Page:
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San Ramon Students Keep Peace, Thank Police at Anti-Trump Protest

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    San Ramon Students Keep Peace, Thank Police at Anti-Trump Protest
    Gillian Edevane
    Protesters in San Ramon fight back against hate rhetoric, President-Elect Donald Trump.

    Mirroring protests across the country, San Ramon students took to the streets on Thursday in a demonstration against racism, hatred and President-Elect Donald Trump.

    About 100 students left class at California High School in San Ramon shortly after 1 p.m. Carrying signs that said "Make America United Again," they shouted "Love Trumps Hate" as they walked through the Iron Horse Trail to the steps of City Hall, where they sat down in a peaceful sit-in.

    At one point, the protesters shouted "thank you" to the San Ramon police officers who followed them and who halted traffic to make room for them. The officers responded with big smiles and thumbs up, saying the thanks was "very much appreciated."

    Among the dozens of protests happening in the Bay Area, San Ramon's is unique: The city is largely considered one of the more conservative enclaves in the staunchly Democratic region. On Tuesday, city voters helped elect Assemblywoman Catharine Baker, the Bay Area's only GOP legislator, to her second term.

    According to Danika Katovich, a student and primary organizer of the demonstration, the protest was a gesture of solidarity with students who may feel marginalized because of a Trump presidency, including women, Muslims, Blacks, Latinos and members of the LGBT community.

    "A large group of people felt genuinely unsafe," Katovich said. "Not necessarily because of Donald Trump, but because of the sentiments that he put forward in his campaign that have given racists, sexist, homophobic people the platform to be like 'Yes, I can hate openly now.' That's not good for our country."

    Students who participated in the protest were told by teachers that they would be given an unexcused absence after leaving fifth period, but those in attendance told NBC Bay Area that it was worth it. At least one instructor, Rebecca Bartow, came down to City Hall to show solidarity with the grieving students.

    "I came to hear them, stand with them and hopefully work together to move things forward," said Barstow.

    Katovich and Alana Winston, the president of the Black Student Union at California High, both fear that a Trump presidency will legitimize and stoke racism and prejudice. The protest, they said, was to show that discriminatory behavior will not be tolerated on their campus.

    "There are going to be more things planned," Winston said. "This isn't it."

    Protests have erupted nationwide in response to the election of Donald Trump. Thousands flocked to San Francisco, Oakland and Berkeley over the last two days to decry a presidency that they feel is fueled and based on hate.

    In Contra Costa County, students walked out of Concord and Olympic High Schools, Diablo Valley College in Pleasant Hill, and at Pittsburg High School.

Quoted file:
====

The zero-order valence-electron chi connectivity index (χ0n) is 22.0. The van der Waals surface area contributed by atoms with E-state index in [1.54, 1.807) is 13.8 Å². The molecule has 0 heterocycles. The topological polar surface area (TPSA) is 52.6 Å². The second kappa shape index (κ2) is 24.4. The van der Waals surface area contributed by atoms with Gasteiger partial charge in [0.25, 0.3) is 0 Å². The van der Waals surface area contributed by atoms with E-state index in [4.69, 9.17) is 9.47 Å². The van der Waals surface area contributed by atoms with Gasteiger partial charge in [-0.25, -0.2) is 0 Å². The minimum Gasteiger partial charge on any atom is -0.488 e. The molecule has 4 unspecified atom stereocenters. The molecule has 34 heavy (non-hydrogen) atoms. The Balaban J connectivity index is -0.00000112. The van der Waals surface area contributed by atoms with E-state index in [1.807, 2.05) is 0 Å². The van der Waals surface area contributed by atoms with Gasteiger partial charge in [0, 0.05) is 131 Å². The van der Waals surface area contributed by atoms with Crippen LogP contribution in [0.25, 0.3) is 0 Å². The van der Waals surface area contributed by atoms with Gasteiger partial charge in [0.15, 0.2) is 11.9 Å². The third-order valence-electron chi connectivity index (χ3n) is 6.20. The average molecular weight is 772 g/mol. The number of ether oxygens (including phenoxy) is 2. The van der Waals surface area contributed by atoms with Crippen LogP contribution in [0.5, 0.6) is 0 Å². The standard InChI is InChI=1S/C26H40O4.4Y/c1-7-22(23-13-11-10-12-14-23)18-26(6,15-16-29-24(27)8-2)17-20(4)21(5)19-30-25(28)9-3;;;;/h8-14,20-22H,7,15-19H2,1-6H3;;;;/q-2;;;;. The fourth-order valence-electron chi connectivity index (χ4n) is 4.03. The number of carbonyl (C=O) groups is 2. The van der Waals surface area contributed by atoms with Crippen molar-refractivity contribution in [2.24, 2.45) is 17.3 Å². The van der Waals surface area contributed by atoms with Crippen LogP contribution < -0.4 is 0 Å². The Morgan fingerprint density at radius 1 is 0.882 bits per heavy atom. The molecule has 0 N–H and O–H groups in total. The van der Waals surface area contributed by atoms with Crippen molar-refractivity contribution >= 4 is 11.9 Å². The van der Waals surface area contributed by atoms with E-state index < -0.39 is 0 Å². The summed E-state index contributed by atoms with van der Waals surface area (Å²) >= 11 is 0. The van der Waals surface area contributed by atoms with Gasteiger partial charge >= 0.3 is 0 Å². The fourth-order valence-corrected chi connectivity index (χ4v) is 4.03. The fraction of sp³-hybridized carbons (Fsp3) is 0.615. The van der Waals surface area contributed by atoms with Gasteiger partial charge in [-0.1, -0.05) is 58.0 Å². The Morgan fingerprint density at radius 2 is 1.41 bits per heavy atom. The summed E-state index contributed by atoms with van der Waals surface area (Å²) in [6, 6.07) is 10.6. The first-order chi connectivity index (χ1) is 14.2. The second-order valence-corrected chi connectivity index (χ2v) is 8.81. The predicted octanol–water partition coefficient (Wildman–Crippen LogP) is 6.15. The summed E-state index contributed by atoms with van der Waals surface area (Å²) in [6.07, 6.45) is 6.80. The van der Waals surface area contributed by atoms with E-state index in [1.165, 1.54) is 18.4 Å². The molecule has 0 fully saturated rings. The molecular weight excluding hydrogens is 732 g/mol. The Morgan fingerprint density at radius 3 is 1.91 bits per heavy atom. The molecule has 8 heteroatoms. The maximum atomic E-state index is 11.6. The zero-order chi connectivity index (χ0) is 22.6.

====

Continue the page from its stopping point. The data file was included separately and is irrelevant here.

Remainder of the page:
In Concord, a city with a large Latino population, the devastation of a Trump presidency is especially acute. One of the president-elect's most prominent platforms was the creation of a "big, beautiful wall" separating Mexico from the U.S. and a "deportation force," rattling many students who know or who are undocumented immigrants.

    "It's not that I'm afraid for myself, I'm afraid for the immigrant community that is made up in California and I am hurting for them," explained Irma Soto, a student at Olympic High School. "The thing is, there are so many things that are being said to the immigrant community that they feel scared, dehumanized, like they're not worth anything."

    A whopping majority of the protesters in Contra Costa County have been peaceful, although three minors who attend Pittsburg High School were arrested during the protest. Two teachers at College Park were also assaulted by protesters who didn't attend the school, according to police. 

    The Republican National Committee's Harmeet Dhillon said that she sympathized with the Concord and San Ramon protesters, but opined that marching in the streets would do "no good."

    "There are no do-overs," she said. "Maybe they missed their civics class. They should have learned that what happened in the White House today is what happens in America. The outgoing president meets with the incoming president -- no matter the party -- and hands over the reins of power peacefully."

    Students said Thursday that they will continue to fight against hateful rhetoric, social injustice and inequality. Many of the students at both the Concord and San Ramon protests are looking forward to voting, saying that they are hopeful 2018 and 2020 will bring Congress back to the Democrats and push Trump from the White House. 

    "We didn't have a say in this but I am going to vote when I can," Soto said. "But right now, this is the only option we have to show we are not okay with what's going on." 

    Gillian Edevane covers Contra Costa County for NBC Bay Area. Contact her at Gillian.Edevane@NBCuni.com.

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